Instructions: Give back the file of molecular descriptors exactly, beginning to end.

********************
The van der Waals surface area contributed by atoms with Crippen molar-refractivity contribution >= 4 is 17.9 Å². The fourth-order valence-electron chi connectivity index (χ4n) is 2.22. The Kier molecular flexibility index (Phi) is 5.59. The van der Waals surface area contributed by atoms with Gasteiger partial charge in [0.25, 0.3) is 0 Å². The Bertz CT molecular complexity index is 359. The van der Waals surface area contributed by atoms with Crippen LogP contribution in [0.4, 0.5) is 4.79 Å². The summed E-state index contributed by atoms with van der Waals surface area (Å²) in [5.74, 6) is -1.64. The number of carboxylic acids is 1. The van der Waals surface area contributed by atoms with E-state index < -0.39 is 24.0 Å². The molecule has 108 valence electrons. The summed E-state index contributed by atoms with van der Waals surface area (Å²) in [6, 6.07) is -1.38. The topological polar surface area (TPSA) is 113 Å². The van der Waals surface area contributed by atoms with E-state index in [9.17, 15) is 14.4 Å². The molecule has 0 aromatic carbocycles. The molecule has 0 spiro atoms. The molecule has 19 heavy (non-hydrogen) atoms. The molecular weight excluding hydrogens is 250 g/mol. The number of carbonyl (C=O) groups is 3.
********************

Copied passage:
The van der Waals surface area contributed by atoms with Crippen molar-refractivity contribution >= 4 is 17.9 Å². The fourth-order valence-electron chi connectivity index (χ4n) is 2.22. The Kier molecular flexibility index (Phi) is 5.59. The van der Waals surface area contributed by atoms with Gasteiger partial charge in [0.25, 0.3) is 0 Å². The Bertz CT molecular complexity index is 359. The van der Waals surface area contributed by atoms with Crippen LogP contribution in [0.4, 0.5) is 4.79 Å². The summed E-state index contributed by atoms with van der Waals surface area (Å²) in [5.74, 6) is -1.64. The number of carboxylic acids is 1. The van der Waals surface area contributed by atoms with E-state index < -0.39 is 24.0 Å². The molecule has 108 valence electrons. The summed E-state index contributed by atoms with van der Waals surface area (Å²) in [6, 6.07) is -1.38. The topological polar surface area (TPSA) is 113 Å². The van der Waals surface area contributed by atoms with E-state index in [9.17, 15) is 14.4 Å². The molecule has 0 aromatic carbocycles. The molecule has 0 spiro atoms. The molecule has 19 heavy (non-hydrogen) atoms. The molecular weight excluding hydrogens is 250 g/mol. The number of carbonyl (C=O) groups is 3.